Condensation on your roof top tent is not only an eyesore, but also poses a threat to the tent’s structural stability. Mold, rot, and decay caused by moisture can speed up the breakdown of your tent.
Tents with condensation mats inside are drier and more comfortable to sleep in because the mats collect condensation during the night. This not only helps you sleep better by removing any moisture from your tent, but it also helps you avoid getting wet in the first place.
In addition to using a condensation mat, you should always leave one tent window ajar. Condensation is avoided even when it’s freezing outdoors because of the constant supply of fresh air. To improve the condition and to make a rooftop tent more comfortable, Thule Tepui anti-contensation mat would be very useful.
5. Invest In Cooling Sheets
Superior bed linens make for a more restful night’s sleep. In addition to its luxurious softness, bamboo sheets are also very breathable and resistant to perspiration. This is crucial, as perspiration may rapidly lower body temperature, especially if a breeze blows into your tent.
As an added bonus, cooling sheets may help prevent moisture accumulation and keep your sleeping space smelling fresh and make a rooftop tent more comfortable.
6. Use A Camping Blanket Instead Of A Sleeping Bag
While sleeping bags are a must-have for each camping trip, consider this: do you ever use one at home? Most likely not.
While sleeping bags are a great choice for keeping you warm and dry in less than ideal conditions, they are also rather confining and not a good choose for when the weather is fine.
Consider recreating a homelike sleeping environment in your rooftop tent for maximum comfort.
An airy camping blanket is like a down comforter but is designed for use in the great outdoors. Common fillings include down feathers or a synthetic fiber designed for low temperatures. It’ll keep you toasty on your camping trip like nothing else, and it’ll feel just like your own bed at home.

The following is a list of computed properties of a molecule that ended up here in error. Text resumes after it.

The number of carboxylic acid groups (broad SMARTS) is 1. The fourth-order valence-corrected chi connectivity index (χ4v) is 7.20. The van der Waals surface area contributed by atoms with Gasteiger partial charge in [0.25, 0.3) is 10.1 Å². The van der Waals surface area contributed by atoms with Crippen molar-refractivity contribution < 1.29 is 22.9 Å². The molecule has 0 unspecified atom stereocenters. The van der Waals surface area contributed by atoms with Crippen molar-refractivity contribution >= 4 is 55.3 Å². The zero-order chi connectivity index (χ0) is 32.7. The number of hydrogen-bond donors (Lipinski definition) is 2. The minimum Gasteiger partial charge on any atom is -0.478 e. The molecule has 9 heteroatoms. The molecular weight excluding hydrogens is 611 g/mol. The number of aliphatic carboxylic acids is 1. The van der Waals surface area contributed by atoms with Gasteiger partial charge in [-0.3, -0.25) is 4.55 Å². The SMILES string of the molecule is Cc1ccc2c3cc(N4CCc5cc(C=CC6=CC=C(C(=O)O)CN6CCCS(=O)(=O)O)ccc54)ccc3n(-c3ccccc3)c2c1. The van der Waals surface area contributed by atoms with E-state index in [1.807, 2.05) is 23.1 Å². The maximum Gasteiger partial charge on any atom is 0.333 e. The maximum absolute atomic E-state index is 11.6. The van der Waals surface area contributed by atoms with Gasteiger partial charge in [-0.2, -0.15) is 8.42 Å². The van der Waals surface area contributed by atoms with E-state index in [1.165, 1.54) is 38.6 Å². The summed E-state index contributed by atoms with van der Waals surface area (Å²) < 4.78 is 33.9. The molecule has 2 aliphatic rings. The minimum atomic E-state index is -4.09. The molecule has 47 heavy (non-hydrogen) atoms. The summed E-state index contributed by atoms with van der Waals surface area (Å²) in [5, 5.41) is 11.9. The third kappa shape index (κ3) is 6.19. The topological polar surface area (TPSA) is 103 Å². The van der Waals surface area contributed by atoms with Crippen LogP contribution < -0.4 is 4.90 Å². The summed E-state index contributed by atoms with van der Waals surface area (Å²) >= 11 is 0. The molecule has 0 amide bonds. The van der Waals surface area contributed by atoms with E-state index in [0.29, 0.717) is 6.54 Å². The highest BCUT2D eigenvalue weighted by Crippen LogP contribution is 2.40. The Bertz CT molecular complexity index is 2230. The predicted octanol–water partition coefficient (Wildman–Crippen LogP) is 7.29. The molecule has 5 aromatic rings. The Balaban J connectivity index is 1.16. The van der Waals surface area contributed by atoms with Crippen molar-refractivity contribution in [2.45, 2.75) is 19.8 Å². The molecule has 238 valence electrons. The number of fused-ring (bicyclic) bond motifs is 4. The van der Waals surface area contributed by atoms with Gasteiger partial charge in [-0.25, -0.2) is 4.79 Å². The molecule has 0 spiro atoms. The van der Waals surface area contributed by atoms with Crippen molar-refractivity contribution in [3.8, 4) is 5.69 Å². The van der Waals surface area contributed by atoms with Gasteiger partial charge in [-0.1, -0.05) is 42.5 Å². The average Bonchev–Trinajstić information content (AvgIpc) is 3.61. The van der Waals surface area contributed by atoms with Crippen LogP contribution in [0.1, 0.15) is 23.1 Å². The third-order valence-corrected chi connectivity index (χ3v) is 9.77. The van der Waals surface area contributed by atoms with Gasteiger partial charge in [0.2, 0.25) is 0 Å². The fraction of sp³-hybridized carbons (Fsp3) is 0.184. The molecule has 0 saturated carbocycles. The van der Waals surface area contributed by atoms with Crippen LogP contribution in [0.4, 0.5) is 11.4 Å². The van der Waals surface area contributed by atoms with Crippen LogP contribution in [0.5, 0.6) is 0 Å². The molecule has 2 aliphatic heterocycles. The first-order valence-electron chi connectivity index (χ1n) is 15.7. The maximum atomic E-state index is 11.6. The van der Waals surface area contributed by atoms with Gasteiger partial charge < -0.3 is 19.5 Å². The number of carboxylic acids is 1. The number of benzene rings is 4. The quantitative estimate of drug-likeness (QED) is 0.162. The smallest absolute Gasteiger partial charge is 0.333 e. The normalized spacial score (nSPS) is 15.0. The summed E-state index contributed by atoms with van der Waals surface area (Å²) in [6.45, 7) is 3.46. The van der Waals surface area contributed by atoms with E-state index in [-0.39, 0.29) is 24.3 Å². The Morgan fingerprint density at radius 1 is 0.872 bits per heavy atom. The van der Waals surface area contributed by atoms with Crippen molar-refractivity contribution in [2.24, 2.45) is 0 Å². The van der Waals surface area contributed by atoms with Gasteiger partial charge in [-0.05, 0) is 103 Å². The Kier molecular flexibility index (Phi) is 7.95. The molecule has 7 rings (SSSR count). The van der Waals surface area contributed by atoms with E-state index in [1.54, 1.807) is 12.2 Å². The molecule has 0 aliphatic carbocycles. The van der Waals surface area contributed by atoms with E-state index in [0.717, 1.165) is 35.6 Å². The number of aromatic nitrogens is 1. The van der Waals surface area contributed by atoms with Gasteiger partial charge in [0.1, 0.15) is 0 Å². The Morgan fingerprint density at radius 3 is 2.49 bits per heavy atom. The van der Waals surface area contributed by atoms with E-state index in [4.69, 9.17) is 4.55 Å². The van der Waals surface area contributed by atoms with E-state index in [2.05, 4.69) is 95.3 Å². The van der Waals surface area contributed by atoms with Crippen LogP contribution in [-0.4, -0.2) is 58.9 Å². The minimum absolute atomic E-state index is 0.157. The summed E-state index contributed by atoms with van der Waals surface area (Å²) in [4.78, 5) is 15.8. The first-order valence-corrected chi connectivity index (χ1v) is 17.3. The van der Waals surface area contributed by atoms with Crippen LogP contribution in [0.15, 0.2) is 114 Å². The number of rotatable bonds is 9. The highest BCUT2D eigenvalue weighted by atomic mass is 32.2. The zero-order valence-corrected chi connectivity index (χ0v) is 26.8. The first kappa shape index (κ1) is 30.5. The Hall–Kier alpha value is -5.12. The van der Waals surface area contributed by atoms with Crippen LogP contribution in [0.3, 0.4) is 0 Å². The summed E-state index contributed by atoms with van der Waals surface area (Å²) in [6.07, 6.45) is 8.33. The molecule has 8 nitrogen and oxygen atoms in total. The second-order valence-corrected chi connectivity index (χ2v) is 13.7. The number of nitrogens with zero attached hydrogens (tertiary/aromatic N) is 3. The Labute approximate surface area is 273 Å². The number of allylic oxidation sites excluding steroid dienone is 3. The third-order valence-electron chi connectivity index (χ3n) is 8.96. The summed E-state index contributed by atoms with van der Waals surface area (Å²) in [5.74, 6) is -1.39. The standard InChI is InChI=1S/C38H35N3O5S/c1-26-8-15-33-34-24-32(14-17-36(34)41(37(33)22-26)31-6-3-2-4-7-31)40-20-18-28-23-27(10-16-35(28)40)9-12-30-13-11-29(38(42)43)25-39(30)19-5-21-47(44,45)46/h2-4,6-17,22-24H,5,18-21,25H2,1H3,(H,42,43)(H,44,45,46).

In most cases, a down camping blanket will have some sort of simple packing system. If you’re tight on storage space, you might benefit from using a compression bag. The gear below can come very handy to make a rooftop tent more comfortable.
7. Bring Quality Pillows
Some overlanders choose to take inflatable pillows on camping excursions to reduce the amount of gear they have to bring. Though this is helpful, it also isn’t particularly pleasant to spend time in.
Comfortable sleep requires high-quality pillows. Badly designed pillows don’t conform to your head and neck and may even flatten out over the night. This might cause you to have a restless night’s sleep, and it can also give you a headache or neck discomfort.
As before, if you’re struggling with storage, you may toss your pillows into the vacuum bags along with your duvet.
Check out the Outdoor Pillow for Camping and Hiking by TETON Sports. This me can make sleep at rooftop tent more comfortable.
8. Add Lighting Inside The Roof Top Tent
You will likely find other uses for your roof top tent besides sleeping. After the sun goes down, you’ll need a source of illumination if you plan on socializing. It’s not going to work to hold up a flashlight for hours on end.
It’s possible to quickly install lighting in your roof top tent, making it seem more like home. Which option is best for you depends on factors such as the sort of roof top tent you have and the availability of electrical outlets:
Lamps and lanterns – Lighting using lamps and lanterns is the simplest solution, as it can be used with any style of roof top tent and doesn’t require access to electrical outlets. Lamps and lanterns will illuminate your tent, but they will take up valuable “floor” area and may not provide an even glow across the room.
Hanging lights – Lights that may be hung from the top depend on the sort of roof top tent you have. This would result in more uniform illumination, but you should check if the tent’s ceiling can handle the added weight.
Light strips – The best approach to illuminate your tent is using light strips, provided you have a way to charge them. Put up a tent at night by affixing LED strips to the poles.
You may get a wide variety of innovative camping lights for use with batteries or other power sources online or at outdoor stores. There are a variety of tent lights available to meet your needs. I stay with a plain hanging led lamp.
9. Understand Vehicle Orientation
When setting up a roof top tent, the first step is to make sure your vehicle is on flat ground. It’s also crucial to make sure your tent is set up correctly so you can have a relaxing camping experience. Please think about the following:
Which direction does it face? You probably don’t want a clear view of the east from your tent if you’re the snooze-obsessed sort. You will, without fail, be awakened each morning by the rising light.
Are there trees? Depending on your needs and the weather you’re camping in, shade might be a blessing or a curse. A tent in the shade will naturally be considerably cooler than one in the sun. Follow the proper parking procedures. Tent-ruining branches or melting snow might also fall from a tree if you park under it.